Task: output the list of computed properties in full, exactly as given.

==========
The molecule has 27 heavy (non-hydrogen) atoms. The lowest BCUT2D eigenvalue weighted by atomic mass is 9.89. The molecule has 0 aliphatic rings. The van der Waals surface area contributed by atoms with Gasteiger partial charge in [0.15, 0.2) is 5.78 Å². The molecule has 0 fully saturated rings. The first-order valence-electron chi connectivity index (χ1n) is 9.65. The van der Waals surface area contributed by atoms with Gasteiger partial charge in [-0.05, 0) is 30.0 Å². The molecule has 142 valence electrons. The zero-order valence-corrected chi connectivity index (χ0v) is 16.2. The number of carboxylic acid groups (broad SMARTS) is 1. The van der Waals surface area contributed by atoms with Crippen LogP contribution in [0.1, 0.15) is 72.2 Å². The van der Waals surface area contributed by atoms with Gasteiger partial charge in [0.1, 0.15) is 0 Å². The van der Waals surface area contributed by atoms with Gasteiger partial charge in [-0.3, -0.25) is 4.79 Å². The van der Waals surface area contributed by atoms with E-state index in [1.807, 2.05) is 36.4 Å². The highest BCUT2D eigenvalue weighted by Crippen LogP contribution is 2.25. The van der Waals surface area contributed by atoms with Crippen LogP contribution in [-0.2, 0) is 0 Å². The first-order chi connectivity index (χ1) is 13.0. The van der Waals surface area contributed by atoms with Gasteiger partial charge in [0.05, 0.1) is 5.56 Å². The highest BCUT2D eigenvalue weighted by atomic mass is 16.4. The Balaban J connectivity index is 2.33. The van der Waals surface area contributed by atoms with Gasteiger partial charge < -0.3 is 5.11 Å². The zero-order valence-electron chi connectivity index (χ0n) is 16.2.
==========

The molecule has 27 heavy (non-hydrogen) atoms. The lowest BCUT2D eigenvalue weighted by atomic mass is 9.89. The molecule has 0 aliphatic rings. The van der Waals surface area contributed by atoms with Gasteiger partial charge in [0.15, 0.2) is 5.78 Å². The molecule has 0 fully saturated rings. The first-order valence-electron chi connectivity index (χ1n) is 9.65. The van der Waals surface area contributed by atoms with Gasteiger partial charge in [-0.05, 0) is 30.0 Å². The molecule has 142 valence electrons. The zero-order valence-corrected chi connectivity index (χ0v) is 16.2. The number of carboxylic acid groups (broad SMARTS) is 1. The van der Waals surface area contributed by atoms with Crippen LogP contribution in [0.1, 0.15) is 72.2 Å². The van der Waals surface area contributed by atoms with Gasteiger partial charge in [0.1, 0.15) is 0 Å². The van der Waals surface area contributed by atoms with Gasteiger partial charge in [-0.3, -0.25) is 4.79 Å². The van der Waals surface area contributed by atoms with E-state index in [1.807, 2.05) is 36.4 Å². The highest BCUT2D eigenvalue weighted by Crippen LogP contribution is 2.25. The van der Waals surface area contributed by atoms with Crippen LogP contribution in [-0.2, 0) is 0 Å². The first-order chi connectivity index (χ1) is 13.0. The van der Waals surface area contributed by atoms with Gasteiger partial charge in [0.05, 0.1) is 5.56 Å². The highest BCUT2D eigenvalue weighted by atomic mass is 16.4. The Balaban J connectivity index is 2.33. The van der Waals surface area contributed by atoms with Gasteiger partial charge < -0.3 is 5.11 Å². The zero-order valence-electron chi connectivity index (χ0n) is 16.2.